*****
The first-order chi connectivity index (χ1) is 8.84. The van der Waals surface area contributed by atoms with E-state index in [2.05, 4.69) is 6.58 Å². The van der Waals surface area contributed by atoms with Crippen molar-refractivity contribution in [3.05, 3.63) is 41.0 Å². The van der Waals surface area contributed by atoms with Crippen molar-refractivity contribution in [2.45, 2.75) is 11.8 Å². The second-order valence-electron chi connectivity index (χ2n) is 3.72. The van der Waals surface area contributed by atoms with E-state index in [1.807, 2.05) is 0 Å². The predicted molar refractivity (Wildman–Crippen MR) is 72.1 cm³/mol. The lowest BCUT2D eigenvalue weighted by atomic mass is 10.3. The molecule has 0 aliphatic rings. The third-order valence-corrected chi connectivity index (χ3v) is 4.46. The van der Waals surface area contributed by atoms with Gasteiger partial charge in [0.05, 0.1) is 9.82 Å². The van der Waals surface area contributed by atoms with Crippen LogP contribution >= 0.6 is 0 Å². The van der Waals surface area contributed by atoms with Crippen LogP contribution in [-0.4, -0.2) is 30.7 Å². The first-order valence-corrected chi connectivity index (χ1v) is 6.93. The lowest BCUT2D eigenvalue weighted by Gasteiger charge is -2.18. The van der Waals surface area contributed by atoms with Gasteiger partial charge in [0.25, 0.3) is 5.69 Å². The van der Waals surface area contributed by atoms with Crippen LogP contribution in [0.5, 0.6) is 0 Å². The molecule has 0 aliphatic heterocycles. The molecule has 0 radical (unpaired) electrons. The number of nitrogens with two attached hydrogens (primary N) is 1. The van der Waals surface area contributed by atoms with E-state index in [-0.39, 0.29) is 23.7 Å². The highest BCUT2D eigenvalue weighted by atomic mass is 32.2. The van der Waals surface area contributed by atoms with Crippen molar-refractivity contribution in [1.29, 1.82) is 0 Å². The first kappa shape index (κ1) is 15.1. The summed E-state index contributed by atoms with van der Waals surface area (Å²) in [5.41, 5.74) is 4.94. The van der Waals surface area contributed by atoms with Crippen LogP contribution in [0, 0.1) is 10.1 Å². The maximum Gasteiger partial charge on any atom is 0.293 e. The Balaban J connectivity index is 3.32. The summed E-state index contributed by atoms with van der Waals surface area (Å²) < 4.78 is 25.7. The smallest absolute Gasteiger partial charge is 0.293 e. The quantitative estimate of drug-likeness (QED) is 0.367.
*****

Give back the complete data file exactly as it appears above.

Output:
The first-order chi connectivity index (χ1) is 8.84. The van der Waals surface area contributed by atoms with E-state index in [2.05, 4.69) is 6.58 Å². The van der Waals surface area contributed by atoms with Crippen molar-refractivity contribution in [3.05, 3.63) is 41.0 Å². The van der Waals surface area contributed by atoms with Crippen molar-refractivity contribution in [2.45, 2.75) is 11.8 Å². The second-order valence-electron chi connectivity index (χ2n) is 3.72. The van der Waals surface area contributed by atoms with E-state index in [1.807, 2.05) is 0 Å². The predicted molar refractivity (Wildman–Crippen MR) is 72.1 cm³/mol. The lowest BCUT2D eigenvalue weighted by atomic mass is 10.3. The molecule has 0 aliphatic rings. The third-order valence-corrected chi connectivity index (χ3v) is 4.46. The van der Waals surface area contributed by atoms with Gasteiger partial charge in [0.05, 0.1) is 9.82 Å². The van der Waals surface area contributed by atoms with Crippen LogP contribution >= 0.6 is 0 Å². The van der Waals surface area contributed by atoms with Crippen LogP contribution in [-0.4, -0.2) is 30.7 Å². The first-order valence-corrected chi connectivity index (χ1v) is 6.93. The lowest BCUT2D eigenvalue weighted by Gasteiger charge is -2.18. The van der Waals surface area contributed by atoms with Gasteiger partial charge in [0.25, 0.3) is 5.69 Å². The van der Waals surface area contributed by atoms with Crippen LogP contribution in [0.5, 0.6) is 0 Å². The molecule has 0 aliphatic heterocycles. The molecule has 0 radical (unpaired) electrons. The number of nitrogens with two attached hydrogens (primary N) is 1. The van der Waals surface area contributed by atoms with E-state index in [-0.39, 0.29) is 23.7 Å². The highest BCUT2D eigenvalue weighted by atomic mass is 32.2. The van der Waals surface area contributed by atoms with Crippen molar-refractivity contribution in [1.29, 1.82) is 0 Å². The first kappa shape index (κ1) is 15.1. The summed E-state index contributed by atoms with van der Waals surface area (Å²) in [5.41, 5.74) is 4.94. The van der Waals surface area contributed by atoms with Crippen LogP contribution in [0, 0.1) is 10.1 Å². The maximum Gasteiger partial charge on any atom is 0.293 e. The Balaban J connectivity index is 3.32. The summed E-state index contributed by atoms with van der Waals surface area (Å²) < 4.78 is 25.7. The smallest absolute Gasteiger partial charge is 0.293 e. The quantitative estimate of drug-likeness (QED) is 0.367.